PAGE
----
Every answer for every prospect should be unique. Otherwise, why have salespeople? They should also be specific and compelling.

Quick question to ask yourself and the rep: “Would you put $5,000 of your own money on them solving this problem? And with us?” There’s a litmus test.

Too often, you’re getting something like, “They’re interested in our user interface,” or some other nonsense.

It’s a waste of time.

What’s the highest level you’re engaged with?

Should be self-explanatory, but let me clarify.

A lot of reps are trying to get lots of deals in the pipeline. They do this by talking to people THEY are COMFORTABLE talking to.

These usually aren’t people who sign checks.

One of the lessons I learned long ago is that it’s easier to sell someone up high, but more challenging to get your head in the game to talk to them.

It’s simpler to envision talking to manager, but really hard to get them to carry the ball.

When looking at opportunities, ask, “Who is the highest person we are ACTIVELY talking to?”

Follow up with, “What have they SAID their biggest pain is? And what have they SAID is the impact if the problem isn’t solved?”

If you’re dealing with managers, your close rate won’t go above 20%. If it’s with directors, it won’t go above 45%. If you’re dealing with VPs, you probably have a cap at 55-60%.

The C-level? Well, what do you think?












(Are you close to anyone who can write a big check?)

Where’d you get that close date?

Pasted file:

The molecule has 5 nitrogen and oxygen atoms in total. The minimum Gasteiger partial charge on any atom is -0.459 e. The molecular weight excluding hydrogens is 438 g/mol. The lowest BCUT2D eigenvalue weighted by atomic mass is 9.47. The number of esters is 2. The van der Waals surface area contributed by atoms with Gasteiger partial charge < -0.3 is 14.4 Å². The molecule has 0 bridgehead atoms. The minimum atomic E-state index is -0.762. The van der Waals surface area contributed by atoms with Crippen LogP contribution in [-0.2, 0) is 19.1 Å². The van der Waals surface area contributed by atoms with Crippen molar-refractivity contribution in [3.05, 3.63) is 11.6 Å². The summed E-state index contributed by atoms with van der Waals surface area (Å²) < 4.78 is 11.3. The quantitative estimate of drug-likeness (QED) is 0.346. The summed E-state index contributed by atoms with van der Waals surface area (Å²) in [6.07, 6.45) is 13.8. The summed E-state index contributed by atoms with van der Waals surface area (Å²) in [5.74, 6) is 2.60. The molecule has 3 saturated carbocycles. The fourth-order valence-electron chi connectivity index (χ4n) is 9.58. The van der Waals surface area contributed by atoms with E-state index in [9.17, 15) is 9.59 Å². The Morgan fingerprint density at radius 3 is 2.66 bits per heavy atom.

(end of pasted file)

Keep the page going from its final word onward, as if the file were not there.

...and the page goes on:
Let’s be honest – most close dates are what the rep wants to be true, and largely driven by your EOQ date. Most have nothing to do with the buyer’s timeline or goals.

So simply ask, “Why’d you put that date?” “Did the prospect agree to that date?” “Does the prospect know that you are committing to this date?”

As I often say, if the prospect didn’t say it, it doesn’t exist.

What’s the Next Step?

Ask this, and you’ll usually hear,

  • I need to ________
  • I’ll follow up __________
  • I am supposed to send ______________

What you WANT to hear is:

  • They agree to do X and I have agreed to do Y

But sadly, most people are chasing Amy. There’s no reciprocity. The rep is working really hard for the prospect without the prospect doing something for the rep.

Want even more truth? Ask the rep,

  • What’s the plan to get to someone who can write a check?
  • Is your contact going to help with that?

Get these answered and you’ll know where you stand.

These questions are so basic, you’d think they wouldn’t need to be answered.

However, many people, when selling, are afraid to ask the really hard questions. They either believe these questions are offensive and will kill deals, or they don’t believe it’s right/ok/appropriate to ask such questions.

My friend and partner in our Exec Sales Program, Chris Schaum, is GREAT at this sort of question. He literally asks things like, “What does this put in your pocket?” Or “What’s the path to a contract?”

Because he wants to know.

And so should you. So ask your people. Eventually they’ll begin asking your potential customers.






Adam Boyd